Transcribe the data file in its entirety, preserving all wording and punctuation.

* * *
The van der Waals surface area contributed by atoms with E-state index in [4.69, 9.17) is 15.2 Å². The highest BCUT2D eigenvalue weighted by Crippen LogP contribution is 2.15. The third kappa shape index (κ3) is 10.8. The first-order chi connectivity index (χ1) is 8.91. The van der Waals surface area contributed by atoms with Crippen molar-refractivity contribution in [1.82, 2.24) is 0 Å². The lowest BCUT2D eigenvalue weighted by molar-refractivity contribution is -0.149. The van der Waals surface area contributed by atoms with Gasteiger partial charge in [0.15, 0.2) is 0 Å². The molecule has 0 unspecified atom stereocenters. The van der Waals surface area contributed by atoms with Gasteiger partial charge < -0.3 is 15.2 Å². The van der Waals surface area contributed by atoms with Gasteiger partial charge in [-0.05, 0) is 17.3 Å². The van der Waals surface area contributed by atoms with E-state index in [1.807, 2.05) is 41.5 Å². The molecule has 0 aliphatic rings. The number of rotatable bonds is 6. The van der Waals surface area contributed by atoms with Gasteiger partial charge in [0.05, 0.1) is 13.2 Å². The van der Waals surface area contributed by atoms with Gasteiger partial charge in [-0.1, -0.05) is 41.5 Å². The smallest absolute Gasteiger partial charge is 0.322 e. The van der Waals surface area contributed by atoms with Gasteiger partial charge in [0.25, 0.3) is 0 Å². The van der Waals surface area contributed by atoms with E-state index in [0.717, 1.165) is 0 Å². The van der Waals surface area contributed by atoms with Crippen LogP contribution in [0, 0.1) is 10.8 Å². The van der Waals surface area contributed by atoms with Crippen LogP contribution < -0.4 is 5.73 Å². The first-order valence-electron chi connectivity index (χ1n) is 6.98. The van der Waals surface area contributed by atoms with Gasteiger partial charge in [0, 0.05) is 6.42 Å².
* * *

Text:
The van der Waals surface area contributed by atoms with E-state index in [4.69, 9.17) is 15.2 Å². The highest BCUT2D eigenvalue weighted by Crippen LogP contribution is 2.15. The third kappa shape index (κ3) is 10.8. The first-order chi connectivity index (χ1) is 8.91. The van der Waals surface area contributed by atoms with Crippen molar-refractivity contribution in [1.82, 2.24) is 0 Å². The lowest BCUT2D eigenvalue weighted by molar-refractivity contribution is -0.149. The van der Waals surface area contributed by atoms with Gasteiger partial charge in [0.15, 0.2) is 0 Å². The molecule has 0 unspecified atom stereocenters. The van der Waals surface area contributed by atoms with Gasteiger partial charge < -0.3 is 15.2 Å². The van der Waals surface area contributed by atoms with Gasteiger partial charge in [-0.05, 0) is 17.3 Å². The van der Waals surface area contributed by atoms with E-state index in [1.807, 2.05) is 41.5 Å². The molecule has 0 aliphatic rings. The number of rotatable bonds is 6. The van der Waals surface area contributed by atoms with Gasteiger partial charge in [0.05, 0.1) is 13.2 Å². The van der Waals surface area contributed by atoms with Gasteiger partial charge in [-0.1, -0.05) is 41.5 Å². The smallest absolute Gasteiger partial charge is 0.322 e. The van der Waals surface area contributed by atoms with Gasteiger partial charge in [0.25, 0.3) is 0 Å². The van der Waals surface area contributed by atoms with E-state index in [0.717, 1.165) is 0 Å². The van der Waals surface area contributed by atoms with Crippen LogP contribution in [0, 0.1) is 10.8 Å². The van der Waals surface area contributed by atoms with Crippen LogP contribution < -0.4 is 5.73 Å². The first-order valence-electron chi connectivity index (χ1n) is 6.98. The van der Waals surface area contributed by atoms with Gasteiger partial charge in [0, 0.05) is 6.42 Å².